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How to Sit Forever: A Programmers Guide to Back Pain

Learn to learn code faster, using techniques honed by years of study, neatly packaged into one book: How to Learn Code

Why should you listen to me? We all know Jesse is not a physical therapist.

But why?

Well, as a developer I suffered from major chronic pains programmers are prone to.

RSI from mixing video games and coding.

Back pain from all the time sitting.

Forward head posture from looking at a screen all day.

And more maladies…

For years I struggled with all three of these as I sought to be the best programmer possible.

4 years ago I said enough. I am going to figure out a system for coding forever.

How do I become a developer without back pain, RSI and posture issues?

Obviously outside genetics people have figured it out with office work. So why can’t I?

Since then I have experimented to create a system for programmers. I read 15 books (doing all the exercises for a long periods), attended many physical therapy sessions and asked many questions.

These books were not small books either, most were over 300 pages, and I did a lot of work trying out every little thing in them.

Through long-term trial and error I discovered what works and what doesn’t work. And man did I find out a LOT of stuff that doesn’t work.

In the past I created a blog post How to Code Forever: You Guide to RSI. If you want to get the absolute best advice for RSI, go there.

There will be blogs for the three greatest maladies programmers and office workers face: back pain, RSI and forward head posture.

Perhaps the most difficult thing office workers deal with is forward head posture. It is inevitable. Code long enough in the wrong seated positions and you will develop forward head posture.

These days as I write this article on back pain I am doing experimentation on forward head posture (I have a forward posture from endless hours of coding).

My experiments seem to be paying off and I see great progress in my posture in a short period.

It seems in the future you should see a great article on posture as it seems I may have cracked the code, finally!

Why sit?

Sitting is the absolute GOAT for programming with high performing focus.

Photo by Tim Kuip

You will find most people that get a convertible stand-up desk always tend to sit while coding, even while they plan not to.

It is a natural disposition to focus with more clarity while sitting.

Convertible desks are thus are not recommended in the physical therapy world. 

Instead you are told to get a static stand-up desk from which you are always forced to stand.

I do advocate for that. That is a good idea and you should do it if you can afford it.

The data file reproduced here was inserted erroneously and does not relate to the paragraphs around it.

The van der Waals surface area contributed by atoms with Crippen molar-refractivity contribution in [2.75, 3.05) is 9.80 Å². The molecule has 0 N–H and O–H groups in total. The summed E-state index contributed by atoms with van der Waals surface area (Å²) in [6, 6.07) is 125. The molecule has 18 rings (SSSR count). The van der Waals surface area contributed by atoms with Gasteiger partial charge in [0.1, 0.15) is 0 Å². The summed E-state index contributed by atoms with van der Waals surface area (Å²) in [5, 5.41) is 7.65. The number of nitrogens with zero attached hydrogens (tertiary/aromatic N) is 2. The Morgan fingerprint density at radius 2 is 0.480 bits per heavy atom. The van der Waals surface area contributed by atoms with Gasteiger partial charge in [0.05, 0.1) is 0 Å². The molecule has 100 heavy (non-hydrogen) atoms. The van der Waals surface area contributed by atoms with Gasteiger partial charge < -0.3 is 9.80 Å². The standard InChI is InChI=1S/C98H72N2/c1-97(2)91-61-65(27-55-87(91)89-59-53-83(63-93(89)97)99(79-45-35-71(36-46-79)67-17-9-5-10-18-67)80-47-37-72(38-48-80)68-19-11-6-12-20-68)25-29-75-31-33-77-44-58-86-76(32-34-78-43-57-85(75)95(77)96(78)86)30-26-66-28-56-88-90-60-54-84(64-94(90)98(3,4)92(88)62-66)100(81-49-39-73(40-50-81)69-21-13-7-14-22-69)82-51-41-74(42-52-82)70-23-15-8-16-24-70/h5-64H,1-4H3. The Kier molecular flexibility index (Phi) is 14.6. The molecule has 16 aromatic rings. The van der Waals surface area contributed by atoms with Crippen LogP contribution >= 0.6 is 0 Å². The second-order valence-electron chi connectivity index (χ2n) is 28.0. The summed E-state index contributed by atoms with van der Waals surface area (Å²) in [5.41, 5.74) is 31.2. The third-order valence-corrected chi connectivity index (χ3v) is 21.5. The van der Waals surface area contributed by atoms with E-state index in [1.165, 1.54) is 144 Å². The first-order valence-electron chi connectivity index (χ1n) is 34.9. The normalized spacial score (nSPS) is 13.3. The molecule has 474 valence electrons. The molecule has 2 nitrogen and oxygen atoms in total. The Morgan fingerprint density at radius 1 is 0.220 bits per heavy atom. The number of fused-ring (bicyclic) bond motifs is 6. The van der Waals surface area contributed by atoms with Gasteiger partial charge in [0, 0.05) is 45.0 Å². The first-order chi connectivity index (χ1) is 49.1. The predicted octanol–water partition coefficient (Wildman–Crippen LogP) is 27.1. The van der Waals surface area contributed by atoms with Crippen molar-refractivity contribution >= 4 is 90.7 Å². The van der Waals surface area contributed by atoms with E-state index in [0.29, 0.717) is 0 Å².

But… sitting has its merits.

You may find yourself wanting that extra boost in focus from sitting, or you may require yourself to sit long term in given circumstances.

For that situation, like driving, office work or coding, I want to give you the back pain cure.

A New Model of Pain

In the orthopedic industry, college graduates are taught a mainstream model on the origins of pain.

Everyone is taught this model. We believe its real and give no second thought because, well, everyone believes it.

Let me show you the pain model taught in most countries:

Imagine the box in the middle is your body. We receive a stimulus from activity such as video games, gardening, weight lifting, coding.

Out of the body from this stimulus, we feel pain, or simply we feel.

When I meet coders, office workers or someone from church, often I hear they have back pain.

It is a slipped disc.

It is tendinitis of the muscle.

It is a pulled muscle.

It is posture, arthritis, unequal limbs

I have heard all of this. Time after time again my friends in the past lined up to their orthopedic and this is what they were told.

Quit your activity, work on back strength, improve hip mobility & progressively overload.

And while that advice is great for building resiliency, it is not the actual cure to pain itself.

I see it all the time. For that particular friend resilience building did not work.

Can you guess where they went?

They went to the human build a back store and got surgery all based on stimulus.

I have seen some amazing recoveries with surgery, true. Though I have seen more people get worse or stay the same after surgery. 

While with this new model of pain I am about to show you I have seen a grand majority of people recover. It is in fact rare for people not to recover with this new model.

Why? Because it is true.

This is all done without paying money, without scans, surgeries and pain killers.

Here is the new model of pain…

If you come to believe in this model of pain and thoroughly follow the advice related to it. You will be cured.

Your pain will subside substantially all the way to nothing.